When we arrived at the airport in Costa Rica, the heat enveloped us like a soggy wool blanket and I could already feel my insides melting. I revised my race plan a little: 1) Don’t die. 2) Just finish.
Our driver led us to an air-conditioned van that served as our private ground transportation to Tamarindo Beach about an hour’s drive southwest. As we bounced along rural roads dotted with farms and sprawling Guanacaste trees, I wondered what kind of postcard my mother would have wanted from a place like this. The furthest she had ever travelled was to the American side of Niagara Falls on a day trip from Toronto. That was back when you didn’t need a passport to cross the border. She had never seen an ocean, but she would have thought the trees were pretty.
I often travelled for work, but I also travelled just for the sake of going places. I ran half-marathons in Toronto, Quebec City, and Niagara Falls and I even ran one in eastern Slovakia once. I’m not a fast runner—some people walk faster than I run—but speed isn’t the point. The point was that I did something and I did it more than once a week. By the time my mom died, I had visited 16 different countries and hadn’t sent postcards from most of them.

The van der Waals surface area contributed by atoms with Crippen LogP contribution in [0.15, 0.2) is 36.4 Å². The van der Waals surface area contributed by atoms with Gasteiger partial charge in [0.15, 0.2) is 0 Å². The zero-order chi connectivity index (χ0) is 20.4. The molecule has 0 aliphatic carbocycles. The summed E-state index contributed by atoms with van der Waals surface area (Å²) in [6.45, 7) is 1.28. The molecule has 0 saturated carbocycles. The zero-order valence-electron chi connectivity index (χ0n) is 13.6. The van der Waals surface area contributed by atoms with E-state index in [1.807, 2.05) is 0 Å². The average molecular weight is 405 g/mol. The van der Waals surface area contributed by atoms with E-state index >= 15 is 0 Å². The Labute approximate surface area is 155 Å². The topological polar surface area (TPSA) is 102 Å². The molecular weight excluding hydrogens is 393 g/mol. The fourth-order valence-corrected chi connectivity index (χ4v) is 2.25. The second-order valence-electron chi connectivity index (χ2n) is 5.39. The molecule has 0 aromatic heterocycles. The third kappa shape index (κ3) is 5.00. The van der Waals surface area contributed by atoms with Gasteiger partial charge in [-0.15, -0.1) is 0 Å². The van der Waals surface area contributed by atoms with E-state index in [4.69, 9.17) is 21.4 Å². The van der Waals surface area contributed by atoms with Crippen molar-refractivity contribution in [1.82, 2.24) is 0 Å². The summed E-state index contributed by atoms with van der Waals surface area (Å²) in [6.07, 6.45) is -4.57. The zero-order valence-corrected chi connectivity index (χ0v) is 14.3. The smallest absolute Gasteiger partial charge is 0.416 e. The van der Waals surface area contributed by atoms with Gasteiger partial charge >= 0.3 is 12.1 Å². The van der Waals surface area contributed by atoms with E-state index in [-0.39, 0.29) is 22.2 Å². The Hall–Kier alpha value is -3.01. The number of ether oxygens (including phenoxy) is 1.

The night before the race one of the volunteer trainers, Doug, told us about a message he once saw written on a spectator sign.
“The person who finishes the marathon,” it said, “is not the same person who started it.”
I wondered what kind of person I would be at the end of this race and what my mother would think of her.
To beat the mid-day heat, the race started at 5 a.m. In Tamarindo Beach in late September, it’s still dark at that hour so in place of the traditional starter’s pistol, they launched a fireworks show from the beach. As my right foot crossed the official starting line, I looked up to watch the last few sparks float into the darkness.
“Ok, Mom,” I said out loud. “This is for you.”